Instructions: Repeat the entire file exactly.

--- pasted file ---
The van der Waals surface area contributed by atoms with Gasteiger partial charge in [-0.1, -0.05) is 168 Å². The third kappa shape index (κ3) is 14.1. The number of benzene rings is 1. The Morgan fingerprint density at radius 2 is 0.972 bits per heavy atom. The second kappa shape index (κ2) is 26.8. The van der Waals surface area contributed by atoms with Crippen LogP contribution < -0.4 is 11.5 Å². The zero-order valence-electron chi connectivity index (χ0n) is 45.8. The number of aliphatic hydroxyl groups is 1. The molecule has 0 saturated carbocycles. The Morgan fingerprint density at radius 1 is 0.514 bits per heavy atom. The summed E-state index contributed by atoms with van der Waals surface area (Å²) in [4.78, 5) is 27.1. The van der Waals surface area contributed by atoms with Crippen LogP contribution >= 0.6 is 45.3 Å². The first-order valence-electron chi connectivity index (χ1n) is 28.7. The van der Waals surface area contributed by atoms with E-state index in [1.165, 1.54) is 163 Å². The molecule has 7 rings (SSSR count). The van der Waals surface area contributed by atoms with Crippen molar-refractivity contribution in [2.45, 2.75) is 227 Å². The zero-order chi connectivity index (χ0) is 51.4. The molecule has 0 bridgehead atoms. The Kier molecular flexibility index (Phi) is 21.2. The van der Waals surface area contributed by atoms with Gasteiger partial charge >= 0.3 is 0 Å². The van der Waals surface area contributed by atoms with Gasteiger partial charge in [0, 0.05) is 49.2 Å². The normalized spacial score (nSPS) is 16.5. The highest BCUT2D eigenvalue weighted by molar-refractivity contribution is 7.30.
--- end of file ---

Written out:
The van der Waals surface area contributed by atoms with Gasteiger partial charge in [-0.1, -0.05) is 168 Å². The third kappa shape index (κ3) is 14.1. The number of benzene rings is 1. The Morgan fingerprint density at radius 2 is 0.972 bits per heavy atom. The second kappa shape index (κ2) is 26.8. The van der Waals surface area contributed by atoms with Crippen LogP contribution < -0.4 is 11.5 Å². The zero-order valence-electron chi connectivity index (χ0n) is 45.8. The number of aliphatic hydroxyl groups is 1. The molecule has 0 saturated carbocycles. The Morgan fingerprint density at radius 1 is 0.514 bits per heavy atom. The summed E-state index contributed by atoms with van der Waals surface area (Å²) in [4.78, 5) is 27.1. The van der Waals surface area contributed by atoms with Crippen LogP contribution >= 0.6 is 45.3 Å². The first-order valence-electron chi connectivity index (χ1n) is 28.7. The van der Waals surface area contributed by atoms with E-state index in [1.165, 1.54) is 163 Å². The molecule has 7 rings (SSSR count). The van der Waals surface area contributed by atoms with Crippen molar-refractivity contribution in [2.45, 2.75) is 227 Å². The zero-order chi connectivity index (χ0) is 51.4. The molecule has 0 bridgehead atoms. The Kier molecular flexibility index (Phi) is 21.2. The van der Waals surface area contributed by atoms with Gasteiger partial charge >= 0.3 is 0 Å². The van der Waals surface area contributed by atoms with Gasteiger partial charge in [0, 0.05) is 49.2 Å². The normalized spacial score (nSPS) is 16.5. The highest BCUT2D eigenvalue weighted by molar-refractivity contribution is 7.30.